Thursday, December 22, 2011

Marc Faber vs Jim Rogers

Marc Faber and Singapore’s Jim Rogers disagree on commodity prices and China. Read below their take on these markets.

Marc Faber: “Well if we define a bubble as a period of excessive growth and artificially low interest rates, then China had a huge bubble. Usually bubbles are not deflated by a soft landing, but by a hard landing and this concerns me, actually, much more than the European  situation.”

If China’s rapid growth slows “meaningfully” or crashes, “it will have a huge impact on the demand from China for raw materials, for commodities,” according to Faber, which “will impact Australia, Africa, the Middle-East and Latin America” and could create a “vicious spiral on the downside” to one of the  only few outperforming sectors of the world economy—commodities.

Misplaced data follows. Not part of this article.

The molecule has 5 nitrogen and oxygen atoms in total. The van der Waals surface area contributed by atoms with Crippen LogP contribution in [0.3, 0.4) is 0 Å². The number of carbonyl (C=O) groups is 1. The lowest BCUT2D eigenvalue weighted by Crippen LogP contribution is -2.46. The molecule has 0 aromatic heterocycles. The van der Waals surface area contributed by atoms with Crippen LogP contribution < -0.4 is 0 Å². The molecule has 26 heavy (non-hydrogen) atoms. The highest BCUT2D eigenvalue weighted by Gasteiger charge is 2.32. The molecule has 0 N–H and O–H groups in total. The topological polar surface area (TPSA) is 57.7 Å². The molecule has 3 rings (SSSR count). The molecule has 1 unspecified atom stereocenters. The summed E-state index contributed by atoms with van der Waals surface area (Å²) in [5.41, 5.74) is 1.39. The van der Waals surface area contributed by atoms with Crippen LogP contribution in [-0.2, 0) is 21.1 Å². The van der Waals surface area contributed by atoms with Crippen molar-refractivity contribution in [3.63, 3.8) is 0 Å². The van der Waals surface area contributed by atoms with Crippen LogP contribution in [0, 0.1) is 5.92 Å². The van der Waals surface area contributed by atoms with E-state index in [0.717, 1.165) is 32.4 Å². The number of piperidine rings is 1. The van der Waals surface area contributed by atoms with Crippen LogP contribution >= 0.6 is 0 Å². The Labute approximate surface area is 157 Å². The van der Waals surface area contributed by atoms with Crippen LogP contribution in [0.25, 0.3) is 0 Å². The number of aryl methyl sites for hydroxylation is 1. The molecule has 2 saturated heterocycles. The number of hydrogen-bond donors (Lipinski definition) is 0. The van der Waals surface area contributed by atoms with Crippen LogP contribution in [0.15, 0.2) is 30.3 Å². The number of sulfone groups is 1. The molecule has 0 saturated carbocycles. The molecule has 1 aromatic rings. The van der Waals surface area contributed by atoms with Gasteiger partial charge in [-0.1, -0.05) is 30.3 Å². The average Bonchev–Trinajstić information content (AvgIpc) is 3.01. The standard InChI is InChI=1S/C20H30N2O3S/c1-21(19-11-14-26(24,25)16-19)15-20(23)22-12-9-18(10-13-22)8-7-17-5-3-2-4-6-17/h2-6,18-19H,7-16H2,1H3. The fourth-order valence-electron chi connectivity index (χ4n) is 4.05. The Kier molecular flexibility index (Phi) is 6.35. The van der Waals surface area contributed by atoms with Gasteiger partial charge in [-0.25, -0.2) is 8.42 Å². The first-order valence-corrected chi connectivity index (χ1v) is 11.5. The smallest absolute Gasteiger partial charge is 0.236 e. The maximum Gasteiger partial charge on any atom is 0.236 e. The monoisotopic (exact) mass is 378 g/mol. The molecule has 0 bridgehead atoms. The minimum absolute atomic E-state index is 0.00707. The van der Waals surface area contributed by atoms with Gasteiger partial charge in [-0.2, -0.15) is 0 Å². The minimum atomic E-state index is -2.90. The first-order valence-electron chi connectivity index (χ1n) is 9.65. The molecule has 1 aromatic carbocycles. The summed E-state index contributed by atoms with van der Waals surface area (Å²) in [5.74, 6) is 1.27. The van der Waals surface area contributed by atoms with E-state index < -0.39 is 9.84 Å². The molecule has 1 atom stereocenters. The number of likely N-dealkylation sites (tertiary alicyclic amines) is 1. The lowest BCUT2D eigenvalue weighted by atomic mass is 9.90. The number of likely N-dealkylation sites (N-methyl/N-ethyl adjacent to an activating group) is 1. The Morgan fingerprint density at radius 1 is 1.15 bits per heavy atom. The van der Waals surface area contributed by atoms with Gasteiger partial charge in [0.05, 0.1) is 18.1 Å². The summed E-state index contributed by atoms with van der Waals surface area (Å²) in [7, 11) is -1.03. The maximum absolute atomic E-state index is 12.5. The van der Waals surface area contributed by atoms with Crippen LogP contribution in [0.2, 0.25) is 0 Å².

Jim Rogers: “Corrections are the normal way of all markets. Marc still does not understand China. There are going to be several hard landings in the next few years, but China’s will be less hard overall than others such as Greece, U.S., et al,” and Mr Rogers added that he believes China’s economy will undergo some busts in some sectors but will be offset by booms in other sectors.

Rogers also cited the super bull market for gold, which crashed in price by 50 percent in 1974 following a six-fold move in the  price of the yellow metal to $200 from its pegged price of $35 per the ounce in  1971.  After reaching as low as nearly $100 following the crash, the gold price continued its bull market with a 750 percent gain during that six-year  period.